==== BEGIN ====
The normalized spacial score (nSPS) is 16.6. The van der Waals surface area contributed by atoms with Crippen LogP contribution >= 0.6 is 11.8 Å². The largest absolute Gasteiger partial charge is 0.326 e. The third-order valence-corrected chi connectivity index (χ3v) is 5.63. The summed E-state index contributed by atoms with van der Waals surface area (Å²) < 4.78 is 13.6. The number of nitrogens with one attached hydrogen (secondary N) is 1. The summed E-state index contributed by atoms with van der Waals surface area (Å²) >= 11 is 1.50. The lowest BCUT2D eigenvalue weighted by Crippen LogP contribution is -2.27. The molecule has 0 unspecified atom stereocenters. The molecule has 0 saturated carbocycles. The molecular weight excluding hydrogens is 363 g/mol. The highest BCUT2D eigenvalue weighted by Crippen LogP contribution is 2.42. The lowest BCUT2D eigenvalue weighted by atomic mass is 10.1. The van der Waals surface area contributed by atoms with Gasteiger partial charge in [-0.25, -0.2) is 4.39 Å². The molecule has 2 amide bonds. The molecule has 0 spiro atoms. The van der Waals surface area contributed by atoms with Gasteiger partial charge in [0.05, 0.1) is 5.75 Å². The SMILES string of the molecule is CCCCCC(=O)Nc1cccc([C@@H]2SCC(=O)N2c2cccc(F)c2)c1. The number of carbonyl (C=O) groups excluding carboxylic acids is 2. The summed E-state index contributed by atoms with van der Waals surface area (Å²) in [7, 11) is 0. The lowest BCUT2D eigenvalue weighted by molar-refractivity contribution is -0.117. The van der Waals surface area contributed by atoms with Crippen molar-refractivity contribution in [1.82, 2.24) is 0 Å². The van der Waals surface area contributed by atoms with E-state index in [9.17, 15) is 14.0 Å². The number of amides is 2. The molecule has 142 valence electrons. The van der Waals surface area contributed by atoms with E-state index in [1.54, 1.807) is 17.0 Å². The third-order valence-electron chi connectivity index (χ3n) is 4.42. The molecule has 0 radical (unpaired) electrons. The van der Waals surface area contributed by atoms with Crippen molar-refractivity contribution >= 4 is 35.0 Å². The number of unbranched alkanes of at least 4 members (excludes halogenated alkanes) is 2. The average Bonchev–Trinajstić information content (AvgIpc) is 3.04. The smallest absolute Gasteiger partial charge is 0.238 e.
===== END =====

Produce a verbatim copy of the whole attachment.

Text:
The normalized spacial score (nSPS) is 16.6. The van der Waals surface area contributed by atoms with Crippen LogP contribution >= 0.6 is 11.8 Å². The largest absolute Gasteiger partial charge is 0.326 e. The third-order valence-corrected chi connectivity index (χ3v) is 5.63. The summed E-state index contributed by atoms with van der Waals surface area (Å²) < 4.78 is 13.6. The number of nitrogens with one attached hydrogen (secondary N) is 1. The summed E-state index contributed by atoms with van der Waals surface area (Å²) >= 11 is 1.50. The lowest BCUT2D eigenvalue weighted by Crippen LogP contribution is -2.27. The molecule has 0 unspecified atom stereocenters. The molecule has 0 saturated carbocycles. The molecular weight excluding hydrogens is 363 g/mol. The highest BCUT2D eigenvalue weighted by Crippen LogP contribution is 2.42. The lowest BCUT2D eigenvalue weighted by atomic mass is 10.1. The van der Waals surface area contributed by atoms with Gasteiger partial charge in [-0.25, -0.2) is 4.39 Å². The molecule has 2 amide bonds. The molecule has 0 spiro atoms. The van der Waals surface area contributed by atoms with Gasteiger partial charge in [0.05, 0.1) is 5.75 Å². The SMILES string of the molecule is CCCCCC(=O)Nc1cccc([C@@H]2SCC(=O)N2c2cccc(F)c2)c1. The number of carbonyl (C=O) groups excluding carboxylic acids is 2. The summed E-state index contributed by atoms with van der Waals surface area (Å²) in [7, 11) is 0. The lowest BCUT2D eigenvalue weighted by molar-refractivity contribution is -0.117. The van der Waals surface area contributed by atoms with Crippen molar-refractivity contribution in [1.82, 2.24) is 0 Å². The van der Waals surface area contributed by atoms with E-state index in [9.17, 15) is 14.0 Å². The number of amides is 2. The molecule has 142 valence electrons. The van der Waals surface area contributed by atoms with E-state index in [1.54, 1.807) is 17.0 Å². The third-order valence-electron chi connectivity index (χ3n) is 4.42. The molecule has 0 radical (unpaired) electrons. The van der Waals surface area contributed by atoms with Crippen molar-refractivity contribution >= 4 is 35.0 Å². The number of unbranched alkanes of at least 4 members (excludes halogenated alkanes) is 2. The average Bonchev–Trinajstić information content (AvgIpc) is 3.04. The smallest absolute Gasteiger partial charge is 0.238 e.